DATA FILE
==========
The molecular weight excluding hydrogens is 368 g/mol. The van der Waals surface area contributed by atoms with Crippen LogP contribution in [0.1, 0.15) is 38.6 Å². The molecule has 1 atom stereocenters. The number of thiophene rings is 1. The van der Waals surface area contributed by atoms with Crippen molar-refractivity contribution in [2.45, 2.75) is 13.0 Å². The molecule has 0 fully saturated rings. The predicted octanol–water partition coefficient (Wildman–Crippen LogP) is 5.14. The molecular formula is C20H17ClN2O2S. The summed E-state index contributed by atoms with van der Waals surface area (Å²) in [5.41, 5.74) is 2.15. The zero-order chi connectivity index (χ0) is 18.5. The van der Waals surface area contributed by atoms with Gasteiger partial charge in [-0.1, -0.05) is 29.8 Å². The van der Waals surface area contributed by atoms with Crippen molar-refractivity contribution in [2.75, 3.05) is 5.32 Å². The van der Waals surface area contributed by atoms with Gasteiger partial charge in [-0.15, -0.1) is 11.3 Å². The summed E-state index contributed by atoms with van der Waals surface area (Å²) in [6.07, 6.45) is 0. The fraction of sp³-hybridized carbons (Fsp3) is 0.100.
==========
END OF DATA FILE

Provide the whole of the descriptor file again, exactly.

The molecular weight excluding hydrogens is 368 g/mol. The van der Waals surface area contributed by atoms with Crippen LogP contribution in [0.1, 0.15) is 38.6 Å². The molecule has 1 atom stereocenters. The number of thiophene rings is 1. The van der Waals surface area contributed by atoms with Crippen molar-refractivity contribution in [2.45, 2.75) is 13.0 Å². The molecule has 0 fully saturated rings. The predicted octanol–water partition coefficient (Wildman–Crippen LogP) is 5.14. The molecular formula is C20H17ClN2O2S. The summed E-state index contributed by atoms with van der Waals surface area (Å²) in [5.41, 5.74) is 2.15. The zero-order chi connectivity index (χ0) is 18.5. The van der Waals surface area contributed by atoms with Gasteiger partial charge in [-0.1, -0.05) is 29.8 Å². The van der Waals surface area contributed by atoms with Crippen molar-refractivity contribution in [2.75, 3.05) is 5.32 Å². The van der Waals surface area contributed by atoms with Gasteiger partial charge in [-0.15, -0.1) is 11.3 Å². The summed E-state index contributed by atoms with van der Waals surface area (Å²) in [6.07, 6.45) is 0. The fraction of sp³-hybridized carbons (Fsp3) is 0.100.